This gold-cased pocket watch is a masterpiece of engineering, designed to show the skills of the matchmaker as an artist craftsman. As a result, it is highly complex. Called the Grand Complication watch, it was made in about 1987 and has a one-minute tourbillion – it revolves once a minute to counter the effects of gravity on accuracy; the Daniels slim co-axial escapement; minute repeating mechanism on two gongs; instantaneous perpetual calendar; equation of time; moon-phases; thermometer and power reserve indicator. Enough to make an iPhone blush.
Close behind at £400,000-600,000 is the “Space Travellers’” watch, which has a charming story attached to it. On a trip to Zurich, Dr Daniels had dinner with a collector who was keen to buy the watch he had with him. The watch was not for sale, but the collector persisted, impressing Dr Daniels with the compliment of not even asking the price. So the watch changed hands. Immediately regretting parting with it, Dr Daniels decided to make another, even more complicated and accurate than the first.
In the 18th century, the accuracy of a watch was checked against a precision clock set by a star. By means of having solar timed (based on the passage of the sun) and sidereal time (based on the rotation of the Earth), this watch could make the calculation for you, the difference being 3.555 minutes per day, to an accuracy of 0.8 seconds a year. With the help of a mathematician from Cambridge University, Dr Daniels was able to produce a watch which reduced to error to 0.28 seconds.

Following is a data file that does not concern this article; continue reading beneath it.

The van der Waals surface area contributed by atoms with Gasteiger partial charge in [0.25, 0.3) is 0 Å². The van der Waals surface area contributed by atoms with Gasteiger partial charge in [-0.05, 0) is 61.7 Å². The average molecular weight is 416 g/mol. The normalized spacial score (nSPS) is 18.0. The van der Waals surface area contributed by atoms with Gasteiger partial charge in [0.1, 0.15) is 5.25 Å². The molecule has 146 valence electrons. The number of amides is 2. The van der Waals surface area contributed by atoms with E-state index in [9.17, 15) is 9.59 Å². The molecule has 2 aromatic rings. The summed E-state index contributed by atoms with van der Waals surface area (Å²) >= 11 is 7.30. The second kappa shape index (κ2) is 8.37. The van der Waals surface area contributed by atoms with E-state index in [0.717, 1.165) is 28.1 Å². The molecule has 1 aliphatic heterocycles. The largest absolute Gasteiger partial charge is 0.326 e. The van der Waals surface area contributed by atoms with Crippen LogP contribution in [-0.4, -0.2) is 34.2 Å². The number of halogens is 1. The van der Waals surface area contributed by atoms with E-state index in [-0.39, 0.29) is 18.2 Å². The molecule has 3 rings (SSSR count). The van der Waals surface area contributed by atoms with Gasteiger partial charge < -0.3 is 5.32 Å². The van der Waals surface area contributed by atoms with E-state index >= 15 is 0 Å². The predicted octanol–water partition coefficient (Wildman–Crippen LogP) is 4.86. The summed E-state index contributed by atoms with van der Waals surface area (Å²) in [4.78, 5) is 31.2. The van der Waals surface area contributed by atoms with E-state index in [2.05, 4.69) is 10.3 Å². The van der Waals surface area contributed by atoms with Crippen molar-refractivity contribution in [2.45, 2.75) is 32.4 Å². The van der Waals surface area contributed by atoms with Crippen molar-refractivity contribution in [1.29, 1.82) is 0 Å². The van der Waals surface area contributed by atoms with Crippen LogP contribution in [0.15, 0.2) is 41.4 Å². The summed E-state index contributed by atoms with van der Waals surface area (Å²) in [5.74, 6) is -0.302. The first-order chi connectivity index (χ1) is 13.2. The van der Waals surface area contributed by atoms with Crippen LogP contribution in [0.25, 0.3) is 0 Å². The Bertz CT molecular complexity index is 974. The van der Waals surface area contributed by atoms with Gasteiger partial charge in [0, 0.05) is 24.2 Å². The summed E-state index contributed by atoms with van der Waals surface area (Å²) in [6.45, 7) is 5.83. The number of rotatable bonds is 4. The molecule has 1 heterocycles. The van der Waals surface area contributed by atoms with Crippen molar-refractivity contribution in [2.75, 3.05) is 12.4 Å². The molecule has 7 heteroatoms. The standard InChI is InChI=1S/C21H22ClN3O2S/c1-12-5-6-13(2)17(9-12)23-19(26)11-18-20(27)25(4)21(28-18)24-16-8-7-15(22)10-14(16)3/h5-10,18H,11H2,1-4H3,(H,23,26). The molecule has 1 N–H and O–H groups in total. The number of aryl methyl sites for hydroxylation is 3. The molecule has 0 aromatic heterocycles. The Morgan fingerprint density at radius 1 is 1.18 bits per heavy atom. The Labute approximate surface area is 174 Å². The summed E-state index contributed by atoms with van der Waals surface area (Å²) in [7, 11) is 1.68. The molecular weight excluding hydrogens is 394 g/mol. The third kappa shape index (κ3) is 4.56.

He used to say to people: “When you are on your package tour to Mars you need a watch like this, and when using the telephone for long distance calls you could switch the chronograph into sidereal time to cut your bills by 3.555 minutes per day!”. It was named to commemorate the first moon landing in 1969.
The most valuable wristwatch is the first made by Dr. Daniels to demonstrate the suitability of the co-axial escapement for wristwatches. It also incorporates another of his inventions: a compact chronograph mechanism which was experimental at the time. It is estimated at £150,000-250,000.
Dr Daniels’ formidable success – he retired to the Isle of Man for tax purposes – enabled him to acquire exemplary timepieces by some of the greatest makers in history. The sale includes more than 100 antique clocks and watches covering some 400 years of craftsmanship.
They range from Dr Daniels’ favourite, a German carved wood cuckoo clock, circa 1880, which was kept running in the kitchen at Riversdale, his £2.5 million pound home in Ramsey (estimate £250-350) to a superb, small, and extremely rare silver-mounted ebony table clock, made by Joseph Knibb and dated 1677, which is estimated at £600,000-900,000. The clock was given as a gift to his great grandfather, the surgeon Thomas Beckett by George III.
It will be interesting to see if a Daniels watch beats it. I suspect it might.